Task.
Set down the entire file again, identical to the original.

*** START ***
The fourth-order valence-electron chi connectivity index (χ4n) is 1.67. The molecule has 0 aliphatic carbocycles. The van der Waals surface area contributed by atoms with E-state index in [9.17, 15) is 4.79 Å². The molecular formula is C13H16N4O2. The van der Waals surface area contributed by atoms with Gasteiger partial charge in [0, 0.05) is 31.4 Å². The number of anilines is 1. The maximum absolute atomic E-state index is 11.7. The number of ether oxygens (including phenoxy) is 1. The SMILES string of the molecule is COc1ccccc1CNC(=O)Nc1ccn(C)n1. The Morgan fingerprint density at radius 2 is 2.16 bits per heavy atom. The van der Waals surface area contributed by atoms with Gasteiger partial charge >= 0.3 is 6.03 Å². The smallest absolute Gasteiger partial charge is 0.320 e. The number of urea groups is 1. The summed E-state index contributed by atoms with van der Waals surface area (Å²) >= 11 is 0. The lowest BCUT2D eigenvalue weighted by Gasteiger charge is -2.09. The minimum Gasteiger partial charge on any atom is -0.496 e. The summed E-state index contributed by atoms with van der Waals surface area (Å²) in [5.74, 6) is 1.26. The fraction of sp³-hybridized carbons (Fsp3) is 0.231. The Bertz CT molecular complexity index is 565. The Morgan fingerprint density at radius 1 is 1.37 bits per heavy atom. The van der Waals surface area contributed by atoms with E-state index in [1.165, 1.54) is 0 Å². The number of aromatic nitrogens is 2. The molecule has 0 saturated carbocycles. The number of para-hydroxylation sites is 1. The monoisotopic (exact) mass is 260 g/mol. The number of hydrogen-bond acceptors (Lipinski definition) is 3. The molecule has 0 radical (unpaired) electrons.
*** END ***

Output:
The fourth-order valence-electron chi connectivity index (χ4n) is 1.67. The molecule has 0 aliphatic carbocycles. The van der Waals surface area contributed by atoms with E-state index in [9.17, 15) is 4.79 Å². The molecular formula is C13H16N4O2. The van der Waals surface area contributed by atoms with Gasteiger partial charge in [0, 0.05) is 31.4 Å². The number of anilines is 1. The maximum absolute atomic E-state index is 11.7. The number of ether oxygens (including phenoxy) is 1. The SMILES string of the molecule is COc1ccccc1CNC(=O)Nc1ccn(C)n1. The Morgan fingerprint density at radius 2 is 2.16 bits per heavy atom. The van der Waals surface area contributed by atoms with Gasteiger partial charge >= 0.3 is 6.03 Å². The smallest absolute Gasteiger partial charge is 0.320 e. The number of urea groups is 1. The summed E-state index contributed by atoms with van der Waals surface area (Å²) >= 11 is 0. The lowest BCUT2D eigenvalue weighted by Gasteiger charge is -2.09. The minimum Gasteiger partial charge on any atom is -0.496 e. The summed E-state index contributed by atoms with van der Waals surface area (Å²) in [5.74, 6) is 1.26. The fraction of sp³-hybridized carbons (Fsp3) is 0.231. The Bertz CT molecular complexity index is 565. The Morgan fingerprint density at radius 1 is 1.37 bits per heavy atom. The van der Waals surface area contributed by atoms with E-state index in [1.165, 1.54) is 0 Å². The number of aromatic nitrogens is 2. The molecule has 0 saturated carbocycles. The number of para-hydroxylation sites is 1. The monoisotopic (exact) mass is 260 g/mol. The number of hydrogen-bond acceptors (Lipinski definition) is 3. The molecule has 0 radical (unpaired) electrons.